The majority of Canadians appear sympathetic to the plight of orphaned children of ISIS fighters stranded in the Middle East, but most don’t feel the same about adults who travelled to ISIS-controlled regions.

A new Nanos Research survey commissioned by CTV News randomly surveyed 1,000 people across Canada and found that nearly six in 10 supported or somewhat supported bringing orphaned children of ISIS fighters with Canadian citizenship back home.

CTV’s Paul Workman reported last month that 28 Canadian women and children are stranded in Syrian refugee camps. Among them is four-year-old Amira, whose parents left Canada to join ISIS and were killed in airstrikes earlier this year along with Amira’s three siblings. 

Amira’s uncle has lobbied the federal government to allow her to come back to Canada, but Defence Minister Harjit Sajjan said last month that Ottawa does not have the necessary support in Syria to repatriate the little girl. Federal officials have also told the girl’s uncle that a DNA test is required to prove her citizenship – a measure that could take months. 

The Nanos survey found that about one in three participants supported the idea of bringing ISIS orphans back to Canada, and another 29 per cent somewhat supported the idea. About one-in-four opposed the idea, at 23 per cent, while 13 per cent were somewhat opposed.

People living in Atlantic Canada were most supportive of bringing ISIS orphans back to Canada, while those living in the Prairies were the least supportive. Women were about 7 per cent more likely to support the idea than men.

About the same proportion of participants believe it’s a good idea to provide government aid, including financial assistance, to ISIS orphans who return to Canada but don’t have any relatives to live with. Almost six in 10 Canadians supported (29 per cent) or somewhat supported (31 per cent) providing care and financial assistance. Another 23 per cent opposed the idea, with 13 per cent somewhat opposed.

But most Canadians don’t feel the same way about the wives of ISIS fighters. Nearly seven in 10 Canadians disagreed (46 per cent) or somewhat disagreed (20 per cent) with the proposal that Canadian women who travelled to the Middle East with an ISIS fighter husband should be allowed to come back to Canada in the event that their partner has been killed.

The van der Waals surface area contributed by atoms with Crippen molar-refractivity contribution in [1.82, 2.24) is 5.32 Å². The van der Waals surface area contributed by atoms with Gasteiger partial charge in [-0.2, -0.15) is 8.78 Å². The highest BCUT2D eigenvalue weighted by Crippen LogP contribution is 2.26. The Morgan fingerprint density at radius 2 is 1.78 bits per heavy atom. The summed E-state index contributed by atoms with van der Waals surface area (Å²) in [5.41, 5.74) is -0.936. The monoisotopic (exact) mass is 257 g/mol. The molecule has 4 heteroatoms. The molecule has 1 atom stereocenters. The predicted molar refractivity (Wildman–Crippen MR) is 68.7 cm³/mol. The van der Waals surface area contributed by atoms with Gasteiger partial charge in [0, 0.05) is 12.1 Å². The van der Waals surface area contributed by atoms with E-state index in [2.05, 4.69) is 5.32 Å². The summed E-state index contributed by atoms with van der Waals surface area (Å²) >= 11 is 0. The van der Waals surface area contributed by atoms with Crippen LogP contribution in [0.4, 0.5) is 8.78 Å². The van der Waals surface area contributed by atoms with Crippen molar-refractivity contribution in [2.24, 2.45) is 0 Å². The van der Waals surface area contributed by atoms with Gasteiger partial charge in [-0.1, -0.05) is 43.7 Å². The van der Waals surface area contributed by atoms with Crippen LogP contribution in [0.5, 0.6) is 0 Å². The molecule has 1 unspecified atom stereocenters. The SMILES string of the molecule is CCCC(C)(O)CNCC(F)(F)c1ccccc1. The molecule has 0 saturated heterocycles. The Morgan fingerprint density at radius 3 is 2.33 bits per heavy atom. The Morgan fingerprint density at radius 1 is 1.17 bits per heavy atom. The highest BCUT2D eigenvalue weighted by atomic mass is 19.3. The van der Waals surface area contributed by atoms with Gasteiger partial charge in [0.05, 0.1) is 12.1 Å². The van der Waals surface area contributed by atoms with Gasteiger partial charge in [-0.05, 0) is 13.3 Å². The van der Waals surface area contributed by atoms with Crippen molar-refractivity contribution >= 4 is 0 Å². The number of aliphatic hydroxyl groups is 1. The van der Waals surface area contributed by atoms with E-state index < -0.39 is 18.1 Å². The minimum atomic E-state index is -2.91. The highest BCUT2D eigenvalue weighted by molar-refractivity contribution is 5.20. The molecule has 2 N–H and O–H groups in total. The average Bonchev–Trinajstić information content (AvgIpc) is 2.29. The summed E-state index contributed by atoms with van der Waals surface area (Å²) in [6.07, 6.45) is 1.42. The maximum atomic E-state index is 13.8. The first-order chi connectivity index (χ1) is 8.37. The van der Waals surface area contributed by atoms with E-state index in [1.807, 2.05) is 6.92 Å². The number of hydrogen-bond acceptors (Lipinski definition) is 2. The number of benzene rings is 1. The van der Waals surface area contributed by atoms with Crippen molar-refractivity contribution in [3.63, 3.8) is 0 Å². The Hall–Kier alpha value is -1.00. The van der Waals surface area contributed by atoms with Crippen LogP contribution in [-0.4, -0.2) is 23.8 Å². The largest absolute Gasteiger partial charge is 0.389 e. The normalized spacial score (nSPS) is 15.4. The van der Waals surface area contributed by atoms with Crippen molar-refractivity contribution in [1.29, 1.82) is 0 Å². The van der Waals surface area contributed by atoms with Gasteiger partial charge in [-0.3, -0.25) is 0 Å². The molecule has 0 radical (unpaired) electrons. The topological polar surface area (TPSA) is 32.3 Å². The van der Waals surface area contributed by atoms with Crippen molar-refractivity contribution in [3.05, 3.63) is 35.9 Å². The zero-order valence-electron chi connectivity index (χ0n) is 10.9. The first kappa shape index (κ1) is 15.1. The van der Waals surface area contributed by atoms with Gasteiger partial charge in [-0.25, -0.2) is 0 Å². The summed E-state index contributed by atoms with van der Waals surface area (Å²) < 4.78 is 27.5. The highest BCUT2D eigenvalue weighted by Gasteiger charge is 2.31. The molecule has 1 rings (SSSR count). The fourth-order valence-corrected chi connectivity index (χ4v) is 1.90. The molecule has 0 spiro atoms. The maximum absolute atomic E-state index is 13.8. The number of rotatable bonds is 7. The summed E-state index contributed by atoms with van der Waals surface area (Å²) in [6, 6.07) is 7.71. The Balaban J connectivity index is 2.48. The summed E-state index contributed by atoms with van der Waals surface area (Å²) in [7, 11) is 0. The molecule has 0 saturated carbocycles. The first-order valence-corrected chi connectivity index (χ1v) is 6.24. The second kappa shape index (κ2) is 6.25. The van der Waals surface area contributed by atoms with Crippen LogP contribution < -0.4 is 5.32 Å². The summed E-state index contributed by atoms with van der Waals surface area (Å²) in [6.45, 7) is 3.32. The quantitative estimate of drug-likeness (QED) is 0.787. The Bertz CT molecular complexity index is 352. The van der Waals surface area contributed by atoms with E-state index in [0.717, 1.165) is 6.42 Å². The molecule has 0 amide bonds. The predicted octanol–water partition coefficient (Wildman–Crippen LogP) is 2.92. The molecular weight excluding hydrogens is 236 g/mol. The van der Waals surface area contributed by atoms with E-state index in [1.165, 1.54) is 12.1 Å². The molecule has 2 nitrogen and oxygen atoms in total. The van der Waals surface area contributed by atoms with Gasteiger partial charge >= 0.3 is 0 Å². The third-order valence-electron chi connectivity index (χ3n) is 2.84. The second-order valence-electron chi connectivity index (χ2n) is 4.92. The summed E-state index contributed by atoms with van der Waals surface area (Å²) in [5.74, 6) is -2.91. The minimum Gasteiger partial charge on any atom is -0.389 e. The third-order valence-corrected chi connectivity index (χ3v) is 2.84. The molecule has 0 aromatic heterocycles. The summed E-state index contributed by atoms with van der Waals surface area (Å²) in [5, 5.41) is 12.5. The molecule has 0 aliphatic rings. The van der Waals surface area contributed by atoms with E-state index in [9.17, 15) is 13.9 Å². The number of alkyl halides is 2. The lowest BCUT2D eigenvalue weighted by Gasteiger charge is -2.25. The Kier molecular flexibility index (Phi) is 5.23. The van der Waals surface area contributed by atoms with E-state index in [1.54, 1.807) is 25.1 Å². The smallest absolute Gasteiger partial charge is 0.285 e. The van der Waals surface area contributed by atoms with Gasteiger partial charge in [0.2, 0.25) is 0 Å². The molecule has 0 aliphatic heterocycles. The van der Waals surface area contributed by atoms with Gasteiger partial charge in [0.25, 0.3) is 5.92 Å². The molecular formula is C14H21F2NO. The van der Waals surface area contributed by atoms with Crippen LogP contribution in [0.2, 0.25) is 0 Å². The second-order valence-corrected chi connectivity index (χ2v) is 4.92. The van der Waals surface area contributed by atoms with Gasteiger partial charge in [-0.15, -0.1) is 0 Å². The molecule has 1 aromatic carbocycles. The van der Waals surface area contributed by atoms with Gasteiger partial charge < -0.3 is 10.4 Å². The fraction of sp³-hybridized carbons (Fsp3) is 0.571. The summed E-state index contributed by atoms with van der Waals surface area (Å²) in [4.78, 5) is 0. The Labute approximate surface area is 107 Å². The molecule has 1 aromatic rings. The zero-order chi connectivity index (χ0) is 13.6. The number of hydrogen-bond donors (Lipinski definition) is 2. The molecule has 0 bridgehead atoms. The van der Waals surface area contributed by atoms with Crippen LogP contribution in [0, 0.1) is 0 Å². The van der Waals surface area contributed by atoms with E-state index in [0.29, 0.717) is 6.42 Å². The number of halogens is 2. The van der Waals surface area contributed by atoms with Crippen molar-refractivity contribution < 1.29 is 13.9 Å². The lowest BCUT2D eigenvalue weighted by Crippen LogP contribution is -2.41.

Only three in 10 participants agreed (14 per cent) or somewhat agreed (16 per cent) with the idea, while another 4 per cent were unsure.

The vast majority agreed that any adult who travelled to the Middle East to join ISIS or went to live in ISIS-controlled lands should lose their Canadian citizenship, with more than seven in 10 survey participants agreeing or somewhat agreeing with stripping their citizenship. Only two in 10 disagreed or somewhat disagreed.


On a different note, the poll found that most Canadians believe the government is doing a good job or a very good job at screening people who want to become Canadian citizens.

Nearly half of those polled said Canada is doing a very good job (14 per cent) or a good job (34 per cent), while 24 per cent described the job as “average.”

About a quarter of those polled said Canada does a poor job (15 per cent) or a very poor job (9 per cent) at screening potential citizens.


Nanos conducted an RDD dual frame (land-and cell-lines) hybrid telephone and online random survey of 1,000 Canadians, 18 years of age or older, between June 29th and July 4th, 2019 as part of an omnibus survey. Participants were randomly recruited by telephone using live agents and administered a survey online. The sample included both land-and cell-lines across Canada.

The results were statistically checked and weighted by age and gender using the latest Census information and the sample is geographically stratified to be representative of Canada.

Individuals randomly called using random digit dialling with a maximum of five call backs.

The margin of error for this survey is ±3.1 percentage points, 19 times out of 20.